Computing Environment

Table of Contents

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Connecting to SSRL computers using NoMachine (NX)

As most experiments are conducted remotely, the way to access the beamline control software, blu-ice, is by establishing a remote desktop session to SSRL. For this purpose, we run two servers with the NoMachine Terminal Server software.


Detailed information on how to setup and configure the client software on your computer is available here; Remote Unix Desktop

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Computers at the beam lines

The naming convention of computers described below are for BL9-2. The pattern is the same for all crystallography beam lines. Replace '92' with '71', '121', '122' and '141' for beam lines 7-1, 12-1, 12-2 and 14-1 respectively. All computers are on the domain i.e. the full name of the hosts below are

Data collection:

  • bl92[a]: data collection, backup and graphics (Linux Workstation)
  • bl92[b]: data collection, backup and graphics (Windows Workstation, Access to our servers via NXClient)
  • bl92hutch: A terminal located inside the hutch for running the beamline control software.

Data processing:

  • pxproc[01-12]: 2xIntel Xeon Gold 6140 with 36 cores/72 threads total, 188GiB of memory, Debian 10 (buster).
  • pxproc[13-24]: 2xIntel Xeon E5-2670 v3 with 24 cores/48 threads total, 125 GiB of memory, Debian 10 (buster).

File transfer:

  • smbcopy: dedicated host for file transfers. Use this host to avoid having file transfers interfere with data processing.

Remote access servers:

  • smbnxs[1,2]: These are the gateway machines for remote access using the NX client software. Please don't run data processing or data transfer directly on these nodes. Use the ones mentioned above.

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A personal Unix account is required to log in to the beamline computers, data processing computers and web applications. Follow the instructions to request and maintain a computer account. Contact PX_Accounts@LISTSERV.SLAC.STANFORD.EDU for additional questions about accounts.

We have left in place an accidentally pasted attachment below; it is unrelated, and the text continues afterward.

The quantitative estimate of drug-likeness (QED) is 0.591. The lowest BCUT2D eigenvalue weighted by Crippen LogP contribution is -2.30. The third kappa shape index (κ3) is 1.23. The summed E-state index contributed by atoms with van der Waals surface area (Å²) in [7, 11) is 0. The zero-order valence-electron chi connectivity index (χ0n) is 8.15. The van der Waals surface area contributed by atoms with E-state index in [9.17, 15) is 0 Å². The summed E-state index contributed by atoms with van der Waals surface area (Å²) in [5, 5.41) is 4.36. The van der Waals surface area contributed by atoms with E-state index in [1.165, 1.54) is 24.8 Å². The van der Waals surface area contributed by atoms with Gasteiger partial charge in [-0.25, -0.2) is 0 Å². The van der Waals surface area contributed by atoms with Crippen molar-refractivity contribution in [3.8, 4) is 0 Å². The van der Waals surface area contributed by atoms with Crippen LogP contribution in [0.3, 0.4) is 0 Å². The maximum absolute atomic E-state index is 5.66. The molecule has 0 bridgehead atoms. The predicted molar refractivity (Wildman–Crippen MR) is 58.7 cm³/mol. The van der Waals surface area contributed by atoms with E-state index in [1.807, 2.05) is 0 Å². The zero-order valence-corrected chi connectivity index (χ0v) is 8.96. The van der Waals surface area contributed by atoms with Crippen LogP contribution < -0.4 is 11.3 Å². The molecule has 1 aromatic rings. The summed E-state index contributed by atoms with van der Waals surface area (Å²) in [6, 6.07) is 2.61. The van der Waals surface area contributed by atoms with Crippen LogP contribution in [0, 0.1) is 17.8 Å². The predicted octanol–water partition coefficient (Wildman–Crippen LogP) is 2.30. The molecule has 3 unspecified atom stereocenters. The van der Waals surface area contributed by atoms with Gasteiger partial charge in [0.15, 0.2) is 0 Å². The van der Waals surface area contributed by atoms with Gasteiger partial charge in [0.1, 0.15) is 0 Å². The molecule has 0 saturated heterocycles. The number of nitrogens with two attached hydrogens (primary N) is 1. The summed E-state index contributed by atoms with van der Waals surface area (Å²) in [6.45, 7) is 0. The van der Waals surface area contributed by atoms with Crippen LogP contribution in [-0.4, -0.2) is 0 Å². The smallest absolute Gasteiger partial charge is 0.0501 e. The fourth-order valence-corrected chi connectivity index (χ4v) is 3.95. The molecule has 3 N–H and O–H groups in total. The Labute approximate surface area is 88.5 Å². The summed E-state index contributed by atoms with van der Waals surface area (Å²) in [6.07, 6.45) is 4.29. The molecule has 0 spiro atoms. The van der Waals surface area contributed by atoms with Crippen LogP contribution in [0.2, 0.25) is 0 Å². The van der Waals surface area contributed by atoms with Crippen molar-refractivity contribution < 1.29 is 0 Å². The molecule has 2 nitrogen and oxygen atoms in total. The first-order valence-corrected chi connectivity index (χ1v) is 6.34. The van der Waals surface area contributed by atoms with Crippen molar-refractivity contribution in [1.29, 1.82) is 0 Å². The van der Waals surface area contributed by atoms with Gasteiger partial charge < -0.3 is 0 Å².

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Disk management and directories

/home file system

Home directories are mounted as /home/accountname.

This directory is used for files that need to be stored over longer time periods. There are daily snapshots and it is backed up to tape weekly. This is a small, relatively fast file system. It does not have the capacity to store diffraction images or the endless amount of output from automatic build processes.

Note that diffraction images must not be stored in the /home disk. They may be deleted without notice!

/data file system

Diffraction images and data processing should be stored in the directory /data/accountname.

This is a large, relatively slow file system. It is not backed up. We make every effort to keep data as longs as possible, but if the file system is filling up, we will start to purge older data.

Your are responsible for backing up your data. We do not keep any backups.

At login the following directories are created unless they already exist:


The 'www' subdirectory can be used to make information available through HTTP (web browser). It can be accessed via the URL:

Copies of the default data processing template files are stored in the 'templates' subdirectory.

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File Permissions

The default file permissions restricts anyone but the owner to access directories and files.
Files located in your 'www' directory are readable by everyone.

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Command Line Login

SSH connections from offsite are allowed only to the computer.

There are no restrictions on outgoing connections.

See the Remote File Transfer section in the backup documentation for further information.

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Connecting a laptop to the local network

The SLAC visitor network is available at all SSRL macromolecular crystallography beamlines. The SLAC visitor network is a SLAC owned network which is outside the SLAC network firewall. Access to SSRL computers through the SLAC visitor network are treated as external connections.

Access to the SLAC visitor network at the beamlines is available via a wireless LAN and a standard wired network. Red network cables at the beamlines indicate that they are configured for the visitor network. Both wireless and cable connections require configuring the network interface on laptop computers to use DHCP (Dynamic Host Configuration Protocol) to obtain a valid network address. DHCP is the only way that laptops and computers can connect to the visitor network. Users are responsible for all network configuration and other equipment required for access (i.e. network card or wireless network card). SLAC's website provides information about how to configure your laptop for DHCP and wireless networking and the wireless PC card.

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